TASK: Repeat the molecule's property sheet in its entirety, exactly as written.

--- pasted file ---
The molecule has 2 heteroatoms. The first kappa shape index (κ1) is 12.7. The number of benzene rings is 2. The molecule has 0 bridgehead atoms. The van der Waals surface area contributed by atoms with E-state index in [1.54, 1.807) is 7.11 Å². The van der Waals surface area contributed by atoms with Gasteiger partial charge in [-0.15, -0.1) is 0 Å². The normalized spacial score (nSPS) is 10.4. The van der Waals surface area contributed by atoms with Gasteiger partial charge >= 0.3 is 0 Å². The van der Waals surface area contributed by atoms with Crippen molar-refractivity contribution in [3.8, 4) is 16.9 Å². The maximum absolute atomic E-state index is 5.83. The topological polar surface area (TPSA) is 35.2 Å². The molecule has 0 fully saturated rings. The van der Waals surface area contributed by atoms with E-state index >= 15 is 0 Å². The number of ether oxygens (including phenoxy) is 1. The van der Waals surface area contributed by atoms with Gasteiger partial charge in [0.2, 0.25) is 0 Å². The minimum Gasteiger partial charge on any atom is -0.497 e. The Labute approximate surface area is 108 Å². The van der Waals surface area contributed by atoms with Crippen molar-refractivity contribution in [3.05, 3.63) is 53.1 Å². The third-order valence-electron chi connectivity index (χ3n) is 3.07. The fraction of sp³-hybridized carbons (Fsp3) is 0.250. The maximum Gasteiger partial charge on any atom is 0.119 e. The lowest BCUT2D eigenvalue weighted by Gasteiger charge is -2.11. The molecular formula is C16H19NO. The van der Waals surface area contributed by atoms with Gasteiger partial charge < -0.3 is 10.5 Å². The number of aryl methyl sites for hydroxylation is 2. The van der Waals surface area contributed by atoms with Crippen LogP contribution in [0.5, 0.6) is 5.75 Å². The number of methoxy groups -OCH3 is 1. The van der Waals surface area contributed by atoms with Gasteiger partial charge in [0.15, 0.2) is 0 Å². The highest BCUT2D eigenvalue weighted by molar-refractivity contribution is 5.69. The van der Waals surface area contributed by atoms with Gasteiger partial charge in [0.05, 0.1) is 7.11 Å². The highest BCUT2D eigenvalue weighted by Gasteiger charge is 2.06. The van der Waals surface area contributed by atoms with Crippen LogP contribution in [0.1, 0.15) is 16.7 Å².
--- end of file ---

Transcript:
The molecule has 2 heteroatoms. The first kappa shape index (κ1) is 12.7. The number of benzene rings is 2. The molecule has 0 bridgehead atoms. The van der Waals surface area contributed by atoms with E-state index in [1.54, 1.807) is 7.11 Å². The van der Waals surface area contributed by atoms with Gasteiger partial charge in [-0.15, -0.1) is 0 Å². The normalized spacial score (nSPS) is 10.4. The van der Waals surface area contributed by atoms with Gasteiger partial charge >= 0.3 is 0 Å². The van der Waals surface area contributed by atoms with Crippen molar-refractivity contribution in [3.8, 4) is 16.9 Å². The maximum absolute atomic E-state index is 5.83. The topological polar surface area (TPSA) is 35.2 Å². The molecule has 0 fully saturated rings. The van der Waals surface area contributed by atoms with E-state index >= 15 is 0 Å². The number of ether oxygens (including phenoxy) is 1. The van der Waals surface area contributed by atoms with Gasteiger partial charge in [0.2, 0.25) is 0 Å². The minimum Gasteiger partial charge on any atom is -0.497 e. The Labute approximate surface area is 108 Å². The van der Waals surface area contributed by atoms with Crippen molar-refractivity contribution in [3.05, 3.63) is 53.1 Å². The third-order valence-electron chi connectivity index (χ3n) is 3.07. The fraction of sp³-hybridized carbons (Fsp3) is 0.250. The maximum Gasteiger partial charge on any atom is 0.119 e. The lowest BCUT2D eigenvalue weighted by Gasteiger charge is -2.11. The molecular formula is C16H19NO. The van der Waals surface area contributed by atoms with Gasteiger partial charge < -0.3 is 10.5 Å². The number of aryl methyl sites for hydroxylation is 2. The van der Waals surface area contributed by atoms with Crippen LogP contribution in [0.5, 0.6) is 5.75 Å². The number of methoxy groups -OCH3 is 1. The van der Waals surface area contributed by atoms with Gasteiger partial charge in [0.15, 0.2) is 0 Å². The highest BCUT2D eigenvalue weighted by molar-refractivity contribution is 5.69. The van der Waals surface area contributed by atoms with Gasteiger partial charge in [0.05, 0.1) is 7.11 Å². The highest BCUT2D eigenvalue weighted by Gasteiger charge is 2.06. The van der Waals surface area contributed by atoms with Crippen LogP contribution in [0.1, 0.15) is 16.7 Å².